At the risk of being called a mean, old grandmother, when are we going to explain to our children that life isn’t always fair? When are we going to tell them that everyone encounters some sort of barrier in their life and that the goal is to learn how to overcome those barriers, not wallow in them. Imbalance of power has been with us since the stone age, does teaching the children multiple sides of the issue (assuming there are multiple sides) contribute in any way to their education? Good grief!

How about teaching the children how to read, how to do math facts, and how to solve problems? They will figure out the social justice on their own.

Just for the record, my definition of social justice is allowing me to keep what I earn and allowing you to keep what you earn. If the numbers are uneven, one of us needs to learn how to be a more valuable employee or how to start his own business!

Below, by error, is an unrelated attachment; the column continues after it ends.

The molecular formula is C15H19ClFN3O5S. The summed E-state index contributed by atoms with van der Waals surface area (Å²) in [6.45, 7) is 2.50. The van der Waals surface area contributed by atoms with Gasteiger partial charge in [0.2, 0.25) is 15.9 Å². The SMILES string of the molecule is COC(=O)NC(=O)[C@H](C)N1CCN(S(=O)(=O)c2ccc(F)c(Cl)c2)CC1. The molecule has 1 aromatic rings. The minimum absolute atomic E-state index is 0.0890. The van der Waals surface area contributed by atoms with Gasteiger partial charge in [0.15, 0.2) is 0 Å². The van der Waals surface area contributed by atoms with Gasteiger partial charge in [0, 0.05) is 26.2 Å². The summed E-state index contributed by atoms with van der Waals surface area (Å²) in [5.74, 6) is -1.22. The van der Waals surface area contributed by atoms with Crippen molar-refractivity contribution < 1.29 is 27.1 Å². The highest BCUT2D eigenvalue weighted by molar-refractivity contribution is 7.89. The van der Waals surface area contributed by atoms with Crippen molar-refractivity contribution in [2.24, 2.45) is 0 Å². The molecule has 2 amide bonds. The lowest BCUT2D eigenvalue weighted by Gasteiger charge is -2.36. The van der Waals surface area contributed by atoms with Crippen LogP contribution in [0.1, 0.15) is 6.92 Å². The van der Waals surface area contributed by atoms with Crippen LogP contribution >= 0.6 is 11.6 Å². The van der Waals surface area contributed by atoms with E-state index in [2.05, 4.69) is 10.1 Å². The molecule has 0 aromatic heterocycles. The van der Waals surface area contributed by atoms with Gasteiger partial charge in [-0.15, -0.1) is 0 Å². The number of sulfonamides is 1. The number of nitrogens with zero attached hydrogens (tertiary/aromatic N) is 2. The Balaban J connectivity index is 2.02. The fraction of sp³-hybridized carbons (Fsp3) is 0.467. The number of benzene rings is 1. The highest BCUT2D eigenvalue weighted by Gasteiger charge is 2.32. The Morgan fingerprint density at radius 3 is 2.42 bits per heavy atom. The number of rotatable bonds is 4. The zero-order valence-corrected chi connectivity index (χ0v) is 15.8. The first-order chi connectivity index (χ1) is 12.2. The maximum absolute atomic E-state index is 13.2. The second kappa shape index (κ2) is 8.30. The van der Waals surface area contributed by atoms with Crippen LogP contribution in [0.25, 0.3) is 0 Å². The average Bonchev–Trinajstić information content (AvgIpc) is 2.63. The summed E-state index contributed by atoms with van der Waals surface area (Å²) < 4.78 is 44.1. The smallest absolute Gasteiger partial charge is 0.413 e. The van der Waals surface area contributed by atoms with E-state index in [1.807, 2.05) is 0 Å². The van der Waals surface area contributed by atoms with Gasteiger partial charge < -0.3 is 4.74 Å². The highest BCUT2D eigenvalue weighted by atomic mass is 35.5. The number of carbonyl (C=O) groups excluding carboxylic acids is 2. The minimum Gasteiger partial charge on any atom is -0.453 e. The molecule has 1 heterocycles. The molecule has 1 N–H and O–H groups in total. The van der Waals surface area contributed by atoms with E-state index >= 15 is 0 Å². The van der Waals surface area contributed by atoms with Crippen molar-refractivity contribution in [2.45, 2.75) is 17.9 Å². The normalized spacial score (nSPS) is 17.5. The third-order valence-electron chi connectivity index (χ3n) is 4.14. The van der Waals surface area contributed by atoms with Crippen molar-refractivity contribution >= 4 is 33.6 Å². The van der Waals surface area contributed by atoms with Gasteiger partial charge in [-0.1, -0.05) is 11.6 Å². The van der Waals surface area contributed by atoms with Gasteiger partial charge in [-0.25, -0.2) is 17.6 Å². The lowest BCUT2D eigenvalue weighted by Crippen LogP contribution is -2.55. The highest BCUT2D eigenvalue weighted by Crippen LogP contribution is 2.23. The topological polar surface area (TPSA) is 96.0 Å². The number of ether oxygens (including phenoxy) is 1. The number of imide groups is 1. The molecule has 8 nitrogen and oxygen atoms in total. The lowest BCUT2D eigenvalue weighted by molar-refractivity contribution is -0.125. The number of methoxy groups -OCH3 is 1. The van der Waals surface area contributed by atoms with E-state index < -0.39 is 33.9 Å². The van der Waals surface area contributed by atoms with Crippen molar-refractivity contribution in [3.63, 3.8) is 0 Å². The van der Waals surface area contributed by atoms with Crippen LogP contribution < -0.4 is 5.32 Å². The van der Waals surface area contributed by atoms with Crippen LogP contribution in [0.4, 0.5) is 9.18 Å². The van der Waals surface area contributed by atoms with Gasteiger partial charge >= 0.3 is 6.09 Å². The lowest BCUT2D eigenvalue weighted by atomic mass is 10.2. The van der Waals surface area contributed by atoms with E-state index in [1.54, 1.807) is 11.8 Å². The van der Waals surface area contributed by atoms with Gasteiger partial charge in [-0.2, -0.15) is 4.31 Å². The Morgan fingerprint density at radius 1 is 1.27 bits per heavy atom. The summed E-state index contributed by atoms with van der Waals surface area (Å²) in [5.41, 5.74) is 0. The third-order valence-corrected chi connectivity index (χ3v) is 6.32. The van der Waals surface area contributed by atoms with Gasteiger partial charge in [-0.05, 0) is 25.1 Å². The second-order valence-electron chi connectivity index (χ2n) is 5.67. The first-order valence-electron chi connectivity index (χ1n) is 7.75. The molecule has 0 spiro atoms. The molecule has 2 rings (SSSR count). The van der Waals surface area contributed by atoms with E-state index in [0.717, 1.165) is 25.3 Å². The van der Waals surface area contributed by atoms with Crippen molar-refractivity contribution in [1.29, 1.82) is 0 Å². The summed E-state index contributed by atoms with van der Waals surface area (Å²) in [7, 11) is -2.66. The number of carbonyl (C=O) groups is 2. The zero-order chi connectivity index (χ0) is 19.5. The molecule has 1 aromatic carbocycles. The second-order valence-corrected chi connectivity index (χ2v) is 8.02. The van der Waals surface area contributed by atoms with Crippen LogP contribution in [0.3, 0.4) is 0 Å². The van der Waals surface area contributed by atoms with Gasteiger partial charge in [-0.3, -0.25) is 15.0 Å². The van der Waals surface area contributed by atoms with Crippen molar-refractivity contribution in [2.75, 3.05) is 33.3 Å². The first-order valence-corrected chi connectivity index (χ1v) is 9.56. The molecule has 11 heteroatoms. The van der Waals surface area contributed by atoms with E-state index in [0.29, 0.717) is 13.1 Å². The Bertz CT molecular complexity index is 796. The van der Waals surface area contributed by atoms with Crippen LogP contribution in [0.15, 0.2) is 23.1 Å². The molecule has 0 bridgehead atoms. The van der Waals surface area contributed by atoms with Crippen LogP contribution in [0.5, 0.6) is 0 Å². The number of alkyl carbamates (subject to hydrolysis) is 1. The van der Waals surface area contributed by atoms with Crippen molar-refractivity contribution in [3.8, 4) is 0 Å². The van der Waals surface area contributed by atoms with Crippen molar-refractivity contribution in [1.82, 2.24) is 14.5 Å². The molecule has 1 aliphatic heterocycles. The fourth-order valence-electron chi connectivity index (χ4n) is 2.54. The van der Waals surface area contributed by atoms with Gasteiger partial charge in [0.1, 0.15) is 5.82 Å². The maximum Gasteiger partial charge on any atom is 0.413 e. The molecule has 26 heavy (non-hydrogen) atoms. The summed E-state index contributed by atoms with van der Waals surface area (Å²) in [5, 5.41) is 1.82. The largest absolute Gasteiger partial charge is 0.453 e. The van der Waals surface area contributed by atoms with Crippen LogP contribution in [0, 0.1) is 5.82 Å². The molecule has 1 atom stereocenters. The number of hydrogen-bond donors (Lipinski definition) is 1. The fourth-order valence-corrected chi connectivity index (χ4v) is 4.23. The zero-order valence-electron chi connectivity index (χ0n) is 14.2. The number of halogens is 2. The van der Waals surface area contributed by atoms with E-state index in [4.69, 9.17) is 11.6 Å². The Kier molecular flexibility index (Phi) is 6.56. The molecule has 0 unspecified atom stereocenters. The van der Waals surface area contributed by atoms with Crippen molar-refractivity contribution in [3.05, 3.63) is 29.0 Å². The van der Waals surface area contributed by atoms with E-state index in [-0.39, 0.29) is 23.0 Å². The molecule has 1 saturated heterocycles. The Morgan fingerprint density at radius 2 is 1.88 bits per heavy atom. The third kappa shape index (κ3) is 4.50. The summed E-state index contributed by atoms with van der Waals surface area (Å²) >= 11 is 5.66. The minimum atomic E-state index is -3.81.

Justice Turned Upside Down

On Friday, National Review reported that the Center of Public Service and Social Justice at Yale University (a 501(c)(3) nonprofit group) has rejected the membership request of Choose Life at Yale (CLAY) to join the group, the school’s community-service umbrella organization. Joining the Center of Public Service and Social Justice group would give the pro-life group access to Dwight Hall’s funds, meeting rooms, service vehicles, and many other resources.

The article reports:

CLAY had one minute to present its case for membership, followed by no deliberations whatsoever. Immediately after the presentation, one representative from each of the 96 member organizations of Dwight Hall voted. The exact tally is unknown to those outside Dwight Hall, but a majority voted against the pro-life group.

The article explains one reason for the opposition:

On the day before the vote, one of the student leaders of Dwight Hall wrote an op-ed in the Yale Daily News that asked fellow student leaders to reject CLAY’s petition for membership. Andre Manuel argued that the vote was not a matter of free speech but of a difference in opinion over the definition of “social justice.” According to Manuel, a group that denies reproductive rights cannot have a claim to an organization that promotes social justice.